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The following are the main points of the Governor of the Bank of Israel’s address at the Central Bureau of Statistics Conference:
I will begin my remarks with data from the OECD, which compared GDP per capita in its member countries with the US, broken down into factors which explain the gap between the various countries and the US. In 2011, the gap between GDP per capita in Israel and the US was close to 50 percent. The OECD also tried to project what the picture will look like in 2060, assuming that current policy trends in the various countries, and expected demographic trends, continue. The gap between Israel and the US is expected to remain more or less the same, as Israel is forecast to decline by four places in the country ranking. This is clearly a troubling picture.
Economic policy is conducted under various trends and constraints, though we must obviously remember that over the long term we can affect the overall framework of the constraints as well. These trends and constraints include demographic trends, the geopolitical situation, the level of governance and efficiency in the public sector, the scope of public expenditures, taxes and the debt, and of course, the global environment in which we work is very challenging.
Expected demographic trends point to two very dominant factors. A change is expected in the composition of the population, by sector, with an increase in the share of the Arab sector, and more so of the ultra-Orthodox sector, in the overall population. There is also a change expected in the age distribution—Israel’s population is relatively young, compared with advanced economies, but there is an aging trend by us as well, and the share of those 65 years and older, currently around 10 percent, is expected to reach 17 percent.
In the labor market, the employment rates of ultra-Orthodox men and Arab women, as known, are low. The productivity of the people from those population segments who do participate in the labor market is low, on average. The good news is that there is improvement, albeit slow, in the employment rate of these two segments of the population. However, if we make a radical assumption, that the participation rates of those sectors will remain at current levels, demographic trends on their own are expected to reduce the employment rate by 7 percent in the long term. Thus, it is important that we continue to invest in increasing the participation and productivity of the Arab and ultra-Orthodox sectors; otherwise, not only will we not remain in place, but we will even widen the gap vis-à-vis the advanced economies. For example, in educational achievements, already today there is some gap between Israel and advanced economies, and it can be assumed that the Arab and ultra-Orthodox sectors are themselves at some gap vis-à-vis the general population in such achievements. The implication is that under current conditions, the increase in labor force participation of these sectors will be reflected in the addition of employees whose productivity is low to the workforce.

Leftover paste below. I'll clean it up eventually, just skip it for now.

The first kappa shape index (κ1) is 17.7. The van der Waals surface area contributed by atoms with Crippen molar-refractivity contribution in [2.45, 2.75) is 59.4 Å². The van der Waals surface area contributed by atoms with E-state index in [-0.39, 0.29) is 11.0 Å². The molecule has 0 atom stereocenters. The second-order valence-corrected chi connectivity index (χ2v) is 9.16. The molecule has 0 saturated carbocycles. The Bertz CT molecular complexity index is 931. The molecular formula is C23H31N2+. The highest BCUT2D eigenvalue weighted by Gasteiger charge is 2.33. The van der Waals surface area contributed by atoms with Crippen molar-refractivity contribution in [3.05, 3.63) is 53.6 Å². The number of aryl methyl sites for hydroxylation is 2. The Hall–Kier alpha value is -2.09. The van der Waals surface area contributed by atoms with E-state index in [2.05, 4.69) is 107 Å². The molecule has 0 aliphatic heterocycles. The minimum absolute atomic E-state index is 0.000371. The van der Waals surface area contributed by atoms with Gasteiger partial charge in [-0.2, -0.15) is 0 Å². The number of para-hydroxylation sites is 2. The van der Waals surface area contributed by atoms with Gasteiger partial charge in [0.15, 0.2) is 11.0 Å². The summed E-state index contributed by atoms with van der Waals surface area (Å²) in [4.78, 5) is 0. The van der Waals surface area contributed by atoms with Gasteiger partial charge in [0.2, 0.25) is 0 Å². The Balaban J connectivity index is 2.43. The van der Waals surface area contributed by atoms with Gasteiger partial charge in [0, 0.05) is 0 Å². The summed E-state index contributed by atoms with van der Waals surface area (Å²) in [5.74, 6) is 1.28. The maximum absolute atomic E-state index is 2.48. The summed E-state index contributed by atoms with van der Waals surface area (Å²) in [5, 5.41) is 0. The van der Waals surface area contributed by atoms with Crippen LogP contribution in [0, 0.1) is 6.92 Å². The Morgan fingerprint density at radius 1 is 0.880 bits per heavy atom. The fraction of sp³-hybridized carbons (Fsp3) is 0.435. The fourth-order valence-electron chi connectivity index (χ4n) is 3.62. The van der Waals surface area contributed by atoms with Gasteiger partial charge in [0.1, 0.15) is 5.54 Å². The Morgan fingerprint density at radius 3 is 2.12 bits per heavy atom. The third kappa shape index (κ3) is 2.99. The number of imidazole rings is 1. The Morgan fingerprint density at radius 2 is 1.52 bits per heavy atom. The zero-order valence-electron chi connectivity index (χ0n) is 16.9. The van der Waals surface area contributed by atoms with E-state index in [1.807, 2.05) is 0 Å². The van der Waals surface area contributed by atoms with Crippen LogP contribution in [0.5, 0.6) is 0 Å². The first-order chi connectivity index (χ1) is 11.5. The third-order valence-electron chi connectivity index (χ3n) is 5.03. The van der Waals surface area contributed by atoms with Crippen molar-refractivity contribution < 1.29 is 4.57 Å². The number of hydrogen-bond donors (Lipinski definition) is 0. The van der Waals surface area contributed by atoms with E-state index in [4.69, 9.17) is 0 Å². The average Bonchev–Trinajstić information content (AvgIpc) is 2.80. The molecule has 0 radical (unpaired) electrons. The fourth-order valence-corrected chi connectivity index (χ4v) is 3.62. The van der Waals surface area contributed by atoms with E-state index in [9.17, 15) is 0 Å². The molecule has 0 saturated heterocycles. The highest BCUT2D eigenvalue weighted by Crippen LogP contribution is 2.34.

The data indicate that in recent decades, the gap between Israel and advanced economies in output per hour has remained. Among the factors in this phenomenon are an unfriendly business environment, as reflected in international indices such as the Doing Business index, the problem of low competitiveness in specific industries, and a low rate of investment which leads to insufficient capital stock. Looking at per capita GDP, as well, indicates that we have not closed the gap in recent decades. Although we have seen more rapid growth of our per capita GDP in recent years, in light of the relatively moderate negative impact of the crisis on Israel’s economy compared with other advanced economies, we clearly don’t want to hope for a continued contraction of the gap between Israel and other advanced economies based on the this factor. The two demographic trends that I discussed—the decline in the share of the working age population, and the increase in the share of sectors with relatively low employment rates—are expected to deduct 1.3 percentage points from the annual growth rate. In this regard, I of course noted the improvement, which is still slow, in the employment trends in the Arab and ultra-Orthodox sectors.